WORDS WITH: RAMIRES
If you were to construct a list of candidates for who would be Chelsea's most improved player of the new season, it is likely you would at least consider Ramires for the title.
The 24-year-old midfielder has started each of our eight Premier League games this season having won the trust of new manager Andre Villas-Boas with some typically energetic displays, and although he out of tonight's game at Genk after limping off at the weekend, Ramires is in high spirits.
The standout feature of the Brazilian's performances are surely the lung-busting runs from deep that are rapidly becoming a trademark of the man nicknamed 'the Blue Kenyan' at his former club Cruzeiro.
Think of the counter-attack against Norwich that saw Ramires pulled down by City goalkeeper John Ruddy for a penalty, the double strike against Swansea, the early burst through Valencia's backline that forced Victor Ruiz to commit a foul on the edge of the area, and Saturday's third goal against Everton. All show the former Benfica man at his very best, though he plays down his individual impact on our positive start to the campaign.
'When I get the ball, it is like what goes through any player's mind I think, just to get to the other end and to either score or make it possible for my team-mate to score,' he explains. 'When I'm carrying the ball and pass it, I always try to continue my run to give another option and that is what happened in the Norwich game.
'I've said before that I am very happy with how things are for me at the club at the moment, and it isn't just for me but the whole team, which has been growing with every match and competition. I hope we can continue this good phase for a very long time and win some titles, which I have not done for Chelsea yet.'
Ramires has now bettered his goal tally for 2010/11 by converting twice against Swansea at Stamford Bridge in September, his first a low drive between the goalkeeper's legs after making up impressive ground to latch onto Ashley Cole's square pass, and the second a calm low finish that wrong-footed the goalkeeper, before sliding home Juan Mata's cross against the Toffes at the weekend.
None had the headline-grabbing characteristics of last season's solo effort against Manchester City but both showed what Chelsea fans can expect now Ramires has fully adapted to English football to become a key member of the squad.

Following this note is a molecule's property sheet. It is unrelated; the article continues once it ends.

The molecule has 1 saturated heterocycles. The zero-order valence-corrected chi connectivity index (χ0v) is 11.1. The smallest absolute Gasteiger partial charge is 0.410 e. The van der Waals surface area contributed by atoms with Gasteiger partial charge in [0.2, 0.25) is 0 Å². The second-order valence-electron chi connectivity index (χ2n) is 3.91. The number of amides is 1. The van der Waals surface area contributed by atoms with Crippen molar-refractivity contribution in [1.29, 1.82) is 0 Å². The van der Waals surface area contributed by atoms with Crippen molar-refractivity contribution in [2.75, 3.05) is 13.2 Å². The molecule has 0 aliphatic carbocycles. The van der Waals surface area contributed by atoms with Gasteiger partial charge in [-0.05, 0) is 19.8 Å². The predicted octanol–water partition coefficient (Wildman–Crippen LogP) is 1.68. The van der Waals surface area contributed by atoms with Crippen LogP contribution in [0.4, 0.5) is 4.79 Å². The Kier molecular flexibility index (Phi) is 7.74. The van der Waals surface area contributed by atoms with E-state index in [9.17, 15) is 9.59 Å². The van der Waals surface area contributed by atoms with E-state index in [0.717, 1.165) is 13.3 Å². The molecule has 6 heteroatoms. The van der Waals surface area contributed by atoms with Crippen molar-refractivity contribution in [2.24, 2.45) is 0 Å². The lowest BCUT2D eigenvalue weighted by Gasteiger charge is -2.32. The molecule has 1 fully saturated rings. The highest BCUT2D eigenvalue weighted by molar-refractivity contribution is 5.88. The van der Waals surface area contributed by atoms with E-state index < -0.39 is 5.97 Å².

They also highlighted the more attacking role he has taken on the pitch this season. Having filled the holding role at times under Carlo Ancelotti, or played second fiddle to Frank Lampard's attacking instincts, it is now he who can be seen off the leash and frequently galloping into opposition territory. Nothing unusual, says the midfielder.
'It is not so much just attacking, I do what the coach tells me to do on the pitch,' he says. 'Because my physical strength is higher than normal it gives me the liberty to attack more and still come back to my own position.
'The other players joke with me about it and mess around. After a game if I say I am tired they laugh and say "Oh no, there is no way you can be tired!"'
Asked why Villas-Boas has shown such faith in him, Ramires believes it is down to simple hard work.
'I think it helps because he knew me from Portugal but also because I always work hard and do the best that I can, for every trainer I have worked for,' he shrugs.
'He sometimes speaks to me in Portuguese, like before a game or maybe in training, but most things are in English which helps me with the learning, and when I am on the pitch I understand most things anyway.
'I knew him from Portugal, I remember playing against Academica when he became their manager two seasons ago and I was with Benfica. They improved a lot in that time he was with them, Villas-Boas is an excellent manager and we spoke about him a lot in Portugal when I was there.
'Having the opportunity to meet him here is fantastic because I admire the work he did in Porto immensely, and the person he is as well means he is the best trainer I have ever had.
'He is always giving you strength and belief, supporting you and telling you what you need to do. He is absolutely fantastic, very intelligent and understands the game amazingly well. As a person all the players think he is amazing and he treats us all equally.'
It is obvious from the relaxed way he speaks that Ramires is happy and at home in west London, which can only benefit the Blues as we go in hunt of silverware once more. The one thing missing at the moment though is international recognition.
Having figured heavily at the Copa America in Argentina this summer, he has not been called up to the Brazil squad by coach Mano Menezes since, instead remaining at Cobham for training and waving compatriot David Luiz off on national service.
'It is the option of the coach of the national team,' he says, shifting in his seat as he ponders his 27 caps. 'It has been a while since he contacted me, but I am playing good football here and I need to concentrate on Chelsea. If I let the national team get into my mind it might affect the work I do here and I don't want that to happen so I am just going to concentrate on Chelsea and move forward, then I will hope that the international recognition will return.
'I have been asked many times why I didn't go, if I had an argument with the coach but I always say no, nothing happened between us, at the moment he just prefers to leave me out.'
It is selfish to think in terms of Chelsea of course, but by being excluded from the Selecao, Ramires was able to recharge his longer-lasting batteries. That means we can expect plenty more turbo-charged performances in the near future, just so long as that knee injury clears up in good time.